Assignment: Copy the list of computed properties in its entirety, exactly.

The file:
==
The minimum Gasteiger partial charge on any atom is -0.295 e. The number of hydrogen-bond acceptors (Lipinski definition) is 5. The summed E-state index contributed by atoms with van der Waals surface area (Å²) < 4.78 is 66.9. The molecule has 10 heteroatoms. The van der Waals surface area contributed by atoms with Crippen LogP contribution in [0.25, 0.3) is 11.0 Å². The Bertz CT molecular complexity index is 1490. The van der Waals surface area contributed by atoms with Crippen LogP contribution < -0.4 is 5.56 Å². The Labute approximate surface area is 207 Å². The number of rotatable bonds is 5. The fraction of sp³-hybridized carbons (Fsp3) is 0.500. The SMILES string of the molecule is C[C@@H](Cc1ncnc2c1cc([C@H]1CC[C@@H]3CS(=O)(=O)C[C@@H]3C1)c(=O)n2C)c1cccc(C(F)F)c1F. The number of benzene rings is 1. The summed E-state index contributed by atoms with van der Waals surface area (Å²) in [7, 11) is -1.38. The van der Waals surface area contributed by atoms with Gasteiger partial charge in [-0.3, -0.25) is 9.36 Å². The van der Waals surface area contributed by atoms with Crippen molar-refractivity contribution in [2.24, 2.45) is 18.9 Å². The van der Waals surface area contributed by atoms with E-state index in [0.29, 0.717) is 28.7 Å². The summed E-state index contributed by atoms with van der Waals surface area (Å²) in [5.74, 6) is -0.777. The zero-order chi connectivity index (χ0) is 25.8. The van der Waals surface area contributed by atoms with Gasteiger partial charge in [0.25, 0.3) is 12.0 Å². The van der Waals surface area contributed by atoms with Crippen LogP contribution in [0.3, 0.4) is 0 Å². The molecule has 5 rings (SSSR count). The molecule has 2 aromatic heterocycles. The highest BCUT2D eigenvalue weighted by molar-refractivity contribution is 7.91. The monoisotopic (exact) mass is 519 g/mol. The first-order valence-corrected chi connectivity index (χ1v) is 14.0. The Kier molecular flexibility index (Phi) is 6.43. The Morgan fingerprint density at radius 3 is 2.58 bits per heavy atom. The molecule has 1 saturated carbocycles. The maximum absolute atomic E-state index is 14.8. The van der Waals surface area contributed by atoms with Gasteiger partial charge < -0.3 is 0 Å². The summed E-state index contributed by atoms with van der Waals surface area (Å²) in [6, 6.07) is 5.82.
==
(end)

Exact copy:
The minimum Gasteiger partial charge on any atom is -0.295 e. The number of hydrogen-bond acceptors (Lipinski definition) is 5. The summed E-state index contributed by atoms with van der Waals surface area (Å²) < 4.78 is 66.9. The molecule has 10 heteroatoms. The van der Waals surface area contributed by atoms with Crippen LogP contribution in [0.25, 0.3) is 11.0 Å². The Bertz CT molecular complexity index is 1490. The van der Waals surface area contributed by atoms with Crippen LogP contribution < -0.4 is 5.56 Å². The Labute approximate surface area is 207 Å². The number of rotatable bonds is 5. The fraction of sp³-hybridized carbons (Fsp3) is 0.500. The SMILES string of the molecule is C[C@@H](Cc1ncnc2c1cc([C@H]1CC[C@@H]3CS(=O)(=O)C[C@@H]3C1)c(=O)n2C)c1cccc(C(F)F)c1F. The number of benzene rings is 1. The summed E-state index contributed by atoms with van der Waals surface area (Å²) in [7, 11) is -1.38. The van der Waals surface area contributed by atoms with Gasteiger partial charge in [-0.3, -0.25) is 9.36 Å². The van der Waals surface area contributed by atoms with Crippen molar-refractivity contribution in [2.24, 2.45) is 18.9 Å². The van der Waals surface area contributed by atoms with E-state index in [0.29, 0.717) is 28.7 Å². The summed E-state index contributed by atoms with van der Waals surface area (Å²) in [5.74, 6) is -0.777. The zero-order chi connectivity index (χ0) is 25.8. The van der Waals surface area contributed by atoms with Gasteiger partial charge in [0.25, 0.3) is 12.0 Å². The van der Waals surface area contributed by atoms with Crippen LogP contribution in [0.3, 0.4) is 0 Å². The molecule has 5 rings (SSSR count). The molecule has 2 aromatic heterocycles. The highest BCUT2D eigenvalue weighted by molar-refractivity contribution is 7.91. The monoisotopic (exact) mass is 519 g/mol. The first-order valence-corrected chi connectivity index (χ1v) is 14.0. The Kier molecular flexibility index (Phi) is 6.43. The Morgan fingerprint density at radius 3 is 2.58 bits per heavy atom. The molecule has 1 saturated carbocycles. The maximum absolute atomic E-state index is 14.8. The van der Waals surface area contributed by atoms with Gasteiger partial charge < -0.3 is 0 Å². The summed E-state index contributed by atoms with van der Waals surface area (Å²) in [6, 6.07) is 5.82.